Stories & Legends
The Nine Worthies
Writing in the early 14th century, Jean de Longuyon presented three triads of warrior heroes as models of chivalry. The Nine Worthies, as they were called, became a common and enduring theme in Western Europe, represented in art works and literature through France, England, Germany, Spain and Italy.
The first triad comes from the Old Law: Joshua, who led the conquest of the Holy Land, King David, the great leader of the Hebrews, and Judas Maccabeus, the warrior who led the fight against the adaptation of the synagogue to the world of the time, represented by the Seleucids.
The next triad consists of warriors from the Roman or pagan Law: Hector, the brave warrior of Troy, Alexander, the creator of the Hellenic Empire, and the Roman general Julius Caesar.
Arthur, Godfrey and Charlemagne on the Cathedral of Cologne
The third triad refers to the New Law that gave birth to Catholic Civilization, heir of both the Hebrews and Pagans: the legendary King Arthur, Charlemagne who founded the Holy Roman Empire, and the conqueror of the Kingdom of Jerusalem, Godfrey de Bouillon.
The symmetry of the scheme reflects the medieval view of History and destiny of Christendom. The Old Law prepared the way for the New. The Pagan law created the Pax Romana that in some ways favored the spread of the New Law. And the medievals saw themselves as the true heirs of both the Hebrews and the Pagans, and their civilization as the fulfillment of God’s divine plan.
The characters are archetypes – personifying the virtues of chivalry: courtesy, loyalty, prowess, hardiness, largesse, honesty and above all, service to the Church and country. What follows comes from Maurice Keen's classic work Chivalry.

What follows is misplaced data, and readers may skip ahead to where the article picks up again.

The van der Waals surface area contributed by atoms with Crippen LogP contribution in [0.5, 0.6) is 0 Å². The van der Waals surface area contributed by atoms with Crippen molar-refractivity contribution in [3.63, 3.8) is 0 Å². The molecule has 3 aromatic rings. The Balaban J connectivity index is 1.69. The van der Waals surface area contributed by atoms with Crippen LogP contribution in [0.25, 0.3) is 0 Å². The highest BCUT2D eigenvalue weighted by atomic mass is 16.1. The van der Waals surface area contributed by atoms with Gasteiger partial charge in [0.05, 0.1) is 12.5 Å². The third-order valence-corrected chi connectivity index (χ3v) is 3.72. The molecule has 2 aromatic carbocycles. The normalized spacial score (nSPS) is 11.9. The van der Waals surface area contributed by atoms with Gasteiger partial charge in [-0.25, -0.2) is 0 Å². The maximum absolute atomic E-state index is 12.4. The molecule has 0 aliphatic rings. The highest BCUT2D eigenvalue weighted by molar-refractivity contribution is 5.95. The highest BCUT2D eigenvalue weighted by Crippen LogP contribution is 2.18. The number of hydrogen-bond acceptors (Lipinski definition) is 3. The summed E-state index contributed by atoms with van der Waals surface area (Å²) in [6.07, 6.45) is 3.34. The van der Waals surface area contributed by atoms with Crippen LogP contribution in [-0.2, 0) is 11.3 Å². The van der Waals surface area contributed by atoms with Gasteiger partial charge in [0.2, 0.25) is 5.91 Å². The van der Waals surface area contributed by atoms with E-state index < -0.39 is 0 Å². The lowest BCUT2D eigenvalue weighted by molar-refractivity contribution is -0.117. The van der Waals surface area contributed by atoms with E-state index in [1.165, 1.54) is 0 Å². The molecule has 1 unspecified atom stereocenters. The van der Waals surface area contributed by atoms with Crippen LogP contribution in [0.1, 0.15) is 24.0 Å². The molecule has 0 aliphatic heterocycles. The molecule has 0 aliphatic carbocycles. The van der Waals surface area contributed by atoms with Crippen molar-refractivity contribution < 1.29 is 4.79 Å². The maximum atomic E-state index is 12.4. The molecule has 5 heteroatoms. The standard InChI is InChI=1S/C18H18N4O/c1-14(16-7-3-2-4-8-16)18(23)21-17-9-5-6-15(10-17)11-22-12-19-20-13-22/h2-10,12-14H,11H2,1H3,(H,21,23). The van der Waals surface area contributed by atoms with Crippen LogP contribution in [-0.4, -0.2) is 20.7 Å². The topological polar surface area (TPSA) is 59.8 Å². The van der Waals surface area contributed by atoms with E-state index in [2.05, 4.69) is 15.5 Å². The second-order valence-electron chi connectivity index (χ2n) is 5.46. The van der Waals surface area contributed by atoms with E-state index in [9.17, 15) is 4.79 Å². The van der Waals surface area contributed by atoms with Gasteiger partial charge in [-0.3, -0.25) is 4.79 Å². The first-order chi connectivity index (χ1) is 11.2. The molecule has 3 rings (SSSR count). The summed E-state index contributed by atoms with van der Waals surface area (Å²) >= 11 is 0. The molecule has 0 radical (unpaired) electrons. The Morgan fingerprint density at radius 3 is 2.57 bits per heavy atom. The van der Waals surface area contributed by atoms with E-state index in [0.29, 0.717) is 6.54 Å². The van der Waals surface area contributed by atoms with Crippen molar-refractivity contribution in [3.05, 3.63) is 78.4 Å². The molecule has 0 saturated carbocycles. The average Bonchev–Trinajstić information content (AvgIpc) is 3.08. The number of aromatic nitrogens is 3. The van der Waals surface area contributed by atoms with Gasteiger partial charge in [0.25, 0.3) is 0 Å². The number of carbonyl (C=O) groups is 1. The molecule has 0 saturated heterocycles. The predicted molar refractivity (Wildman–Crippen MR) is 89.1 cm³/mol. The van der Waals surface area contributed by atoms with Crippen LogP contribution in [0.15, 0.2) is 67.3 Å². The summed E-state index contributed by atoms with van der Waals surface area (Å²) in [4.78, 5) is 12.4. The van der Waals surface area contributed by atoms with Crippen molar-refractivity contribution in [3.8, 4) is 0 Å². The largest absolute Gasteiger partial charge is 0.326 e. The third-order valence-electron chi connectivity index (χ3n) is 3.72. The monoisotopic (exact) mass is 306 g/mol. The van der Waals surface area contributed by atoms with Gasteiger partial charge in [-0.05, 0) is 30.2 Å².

Jean de Longuyon introduces us to the series of three matching triads, which make up the tally of nine supreme heroes in his Voeux du Paon (Vows of the Peacock). There are three champions of chivalry of the Old Law, he says, Joshua, David and Judas; three champions of the pagan law, Hector, Alexander and Julius Caesar; and three champions of the new Christian Law, Arthur, Charlemagne and Godfrey de Bouillon. This is the first appearance in chivalrous literature of the Nine Worthies (or the Neuf Preux).
This conception was a very powerful one. Its symmetry, at once striking and symbolic, lent itself directly to iconographic representation, in painting, sculpture and illumination. Multiple portrayals of these heroes were painted, verses hailing the Worthies were composed, and books recording the history of their high deeds put together. Their associated reputations established rapidly their right to occupy the first circle of the chivalric court of honor.
There was nothing haphazard about Jean de Longuyon's triads: indeed his conception was in no sense really new. Earlier texts often throw a selection of his heroes together as examples of chivalry, and Philip Mouskes, in his mid 13th-century rhyming chronicle, anticipated the idea by representing the three laws with three heroes – his choices were Hector, Judas, and Ogier, the heroic Dane of Carolingian legend. Jean simply introduced a new tidiness and symmetry. But this in itself was impressive. His triads symbolize beautifully the three principal ‘chapters’ in chivalrous history, and clarify thereby its place in the broad framework of Christian providential world History.
The three Jewish heroes remind us that the Old Testament is the story of God's chosen nation, which was the spiritual vessel of His purpose for mankind, and through whose service of the one true God, the way was made ready for the coming of Christ.
The Nine Worthies, illustration from Thomas of Saluzzos' Knights Errant, 15th c.